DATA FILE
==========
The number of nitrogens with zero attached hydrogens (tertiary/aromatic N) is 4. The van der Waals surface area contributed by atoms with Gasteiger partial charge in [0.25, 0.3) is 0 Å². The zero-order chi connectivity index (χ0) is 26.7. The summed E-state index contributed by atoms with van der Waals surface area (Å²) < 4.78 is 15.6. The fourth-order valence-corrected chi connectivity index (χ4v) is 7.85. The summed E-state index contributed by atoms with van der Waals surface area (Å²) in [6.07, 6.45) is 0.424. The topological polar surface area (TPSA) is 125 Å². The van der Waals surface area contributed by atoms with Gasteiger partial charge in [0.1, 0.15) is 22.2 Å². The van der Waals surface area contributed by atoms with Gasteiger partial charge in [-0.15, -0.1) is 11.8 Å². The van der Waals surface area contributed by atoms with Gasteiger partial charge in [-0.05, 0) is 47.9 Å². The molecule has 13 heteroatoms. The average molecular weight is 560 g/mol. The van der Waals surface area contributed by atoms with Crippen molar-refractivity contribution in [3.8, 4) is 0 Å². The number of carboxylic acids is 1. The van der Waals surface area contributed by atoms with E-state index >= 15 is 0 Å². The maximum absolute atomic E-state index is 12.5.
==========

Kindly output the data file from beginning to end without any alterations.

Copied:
The number of nitrogens with zero attached hydrogens (tertiary/aromatic N) is 4. The van der Waals surface area contributed by atoms with Gasteiger partial charge in [0.25, 0.3) is 0 Å². The zero-order chi connectivity index (χ0) is 26.7. The summed E-state index contributed by atoms with van der Waals surface area (Å²) < 4.78 is 15.6. The fourth-order valence-corrected chi connectivity index (χ4v) is 7.85. The summed E-state index contributed by atoms with van der Waals surface area (Å²) in [6.07, 6.45) is 0.424. The topological polar surface area (TPSA) is 125 Å². The van der Waals surface area contributed by atoms with Gasteiger partial charge in [0.1, 0.15) is 22.2 Å². The van der Waals surface area contributed by atoms with Gasteiger partial charge in [-0.15, -0.1) is 11.8 Å². The van der Waals surface area contributed by atoms with Gasteiger partial charge in [-0.05, 0) is 47.9 Å². The molecule has 13 heteroatoms. The average molecular weight is 560 g/mol. The van der Waals surface area contributed by atoms with Crippen molar-refractivity contribution in [3.8, 4) is 0 Å². The number of carboxylic acids is 1. The van der Waals surface area contributed by atoms with E-state index >= 15 is 0 Å². The maximum absolute atomic E-state index is 12.5.